EDMONTON - Alberta union leader Gil McGowan met with federal politicians in Ottawa on Thursday to protest a proposed extension of the Keystone XL pipeline, which he says will pump jobs into the United States rather than build opportunities to refine raw bitumen in Fort McMurray or Fort Saskatchewan.
"Frankly we were looking for allies, and we found them," McGowan said after the meeting, which was attended by opposition MPs.
The Alberta Federation of Labour president called the pipeline expansion a "job killer," suggesting its completion will ruin the chances of thousands of jobs being created in Alberta. Pulling from a cross-section of reports that show the pipeline could provide as few as 99,000 jobs to the U.S. economy by 2020 or as many as 270,000 jobs by 2030, McGowan said the Keystone XL project will create few new jobs in Canada.
"It's clear to us that the majority of Albertans and the majority of Canadians would like to see us move up the value ladder with our oilsands resources, rather than sell our resources south of the border in their raw form," he said.
Upon completion, the $12-billion pipeline expansion is expected to push about 900,000 barrels of bitumen from Alberta to Texas each day.
But Shawn Howard, a spokesman for TransCanada — the company building the pipeline extension — pointed out Thursday no one is in the market to build a new refinery in Alberta, so Canadian jobs aren't being lost.
"We don't go and build a pipeline like Field of Dreams, where we build it and hope we can fill it. We do this in response to demand that the market has identified," Howard said.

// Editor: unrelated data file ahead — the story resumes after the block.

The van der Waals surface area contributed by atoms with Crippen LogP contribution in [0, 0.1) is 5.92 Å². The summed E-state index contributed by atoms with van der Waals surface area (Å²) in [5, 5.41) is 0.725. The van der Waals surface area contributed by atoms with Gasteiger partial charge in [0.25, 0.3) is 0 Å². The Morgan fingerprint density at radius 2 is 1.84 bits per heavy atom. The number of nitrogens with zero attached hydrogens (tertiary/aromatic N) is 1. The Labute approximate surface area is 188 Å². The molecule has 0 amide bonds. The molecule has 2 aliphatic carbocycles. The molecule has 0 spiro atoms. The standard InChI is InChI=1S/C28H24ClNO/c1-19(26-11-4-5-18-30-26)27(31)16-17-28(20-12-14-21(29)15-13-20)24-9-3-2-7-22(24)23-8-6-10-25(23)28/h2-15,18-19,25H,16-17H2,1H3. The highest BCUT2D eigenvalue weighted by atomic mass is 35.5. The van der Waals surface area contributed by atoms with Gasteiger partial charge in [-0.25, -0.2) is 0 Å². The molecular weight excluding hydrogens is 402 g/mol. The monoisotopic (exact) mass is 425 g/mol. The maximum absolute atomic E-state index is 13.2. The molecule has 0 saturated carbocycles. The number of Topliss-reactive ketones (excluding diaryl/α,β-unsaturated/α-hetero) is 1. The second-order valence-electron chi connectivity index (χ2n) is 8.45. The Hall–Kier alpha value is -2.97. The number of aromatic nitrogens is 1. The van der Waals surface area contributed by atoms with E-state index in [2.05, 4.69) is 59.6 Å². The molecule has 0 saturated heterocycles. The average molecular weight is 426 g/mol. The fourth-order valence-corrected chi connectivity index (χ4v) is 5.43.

No refining jobs would have been created in Alberta as a result of the project, Howard said. "Good luck trying to get a refinery built. It's very difficult; it's extremely expensive."
McGowan said it is up to provincial and federal governments to tighten export regulations to require more upgrading be done in Alberta. "Just because it's cheaper for companies (to export) doesn't mean that we as the owners of the resource should allow that to happen."
While the pipeline project has vocal opponents concerned about potential environmental impacts, McGowan isn't alone in protesting the project on economic grounds.
Last week, in an interview with the CBC, former premier Peter Lougheed said he'd prefer that bitumen be processed in Alberta to keep jobs in the province. In an editorial piece penned for the Edmonton Journal this week, provincial NDP Leader Brian Mason also highlighted the potential loss of domestic job growth that could come with the pipeline extension.
Edmonton Journal, Thurs Sept 22 2011
Byline: Trish Audette